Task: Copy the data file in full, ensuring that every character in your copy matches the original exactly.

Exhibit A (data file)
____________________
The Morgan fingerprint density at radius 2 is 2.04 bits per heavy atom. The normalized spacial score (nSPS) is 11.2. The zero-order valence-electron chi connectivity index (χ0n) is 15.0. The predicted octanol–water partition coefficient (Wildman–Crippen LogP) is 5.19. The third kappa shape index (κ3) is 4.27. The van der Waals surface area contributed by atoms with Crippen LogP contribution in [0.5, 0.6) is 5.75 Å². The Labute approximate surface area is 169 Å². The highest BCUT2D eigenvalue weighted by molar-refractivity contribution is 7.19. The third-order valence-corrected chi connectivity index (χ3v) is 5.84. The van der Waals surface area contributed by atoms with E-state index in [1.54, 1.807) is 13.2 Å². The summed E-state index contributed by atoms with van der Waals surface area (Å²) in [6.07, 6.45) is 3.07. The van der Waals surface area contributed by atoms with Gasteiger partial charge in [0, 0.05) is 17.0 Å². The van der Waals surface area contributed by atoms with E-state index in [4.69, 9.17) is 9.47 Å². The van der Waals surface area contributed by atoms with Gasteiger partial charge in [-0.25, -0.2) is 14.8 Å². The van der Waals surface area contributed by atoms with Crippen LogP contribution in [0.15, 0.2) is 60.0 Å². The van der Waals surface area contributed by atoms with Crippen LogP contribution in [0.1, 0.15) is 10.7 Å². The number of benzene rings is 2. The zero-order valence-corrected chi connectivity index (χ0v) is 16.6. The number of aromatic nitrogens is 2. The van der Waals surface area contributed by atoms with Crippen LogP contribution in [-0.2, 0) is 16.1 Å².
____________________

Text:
The Morgan fingerprint density at radius 2 is 2.04 bits per heavy atom. The normalized spacial score (nSPS) is 11.2. The zero-order valence-electron chi connectivity index (χ0n) is 15.0. The predicted octanol–water partition coefficient (Wildman–Crippen LogP) is 5.19. The third kappa shape index (κ3) is 4.27. The van der Waals surface area contributed by atoms with Crippen LogP contribution in [0.5, 0.6) is 5.75 Å². The Labute approximate surface area is 169 Å². The highest BCUT2D eigenvalue weighted by molar-refractivity contribution is 7.19. The third-order valence-corrected chi connectivity index (χ3v) is 5.84. The van der Waals surface area contributed by atoms with E-state index in [1.54, 1.807) is 13.2 Å². The summed E-state index contributed by atoms with van der Waals surface area (Å²) in [6.07, 6.45) is 3.07. The van der Waals surface area contributed by atoms with Gasteiger partial charge in [0, 0.05) is 17.0 Å². The van der Waals surface area contributed by atoms with E-state index in [4.69, 9.17) is 9.47 Å². The van der Waals surface area contributed by atoms with Gasteiger partial charge in [-0.25, -0.2) is 14.8 Å². The van der Waals surface area contributed by atoms with Crippen LogP contribution in [0.15, 0.2) is 60.0 Å². The van der Waals surface area contributed by atoms with Crippen LogP contribution in [0.1, 0.15) is 10.7 Å². The number of benzene rings is 2. The zero-order valence-corrected chi connectivity index (χ0v) is 16.6. The number of aromatic nitrogens is 2. The van der Waals surface area contributed by atoms with Crippen LogP contribution in [-0.2, 0) is 16.1 Å².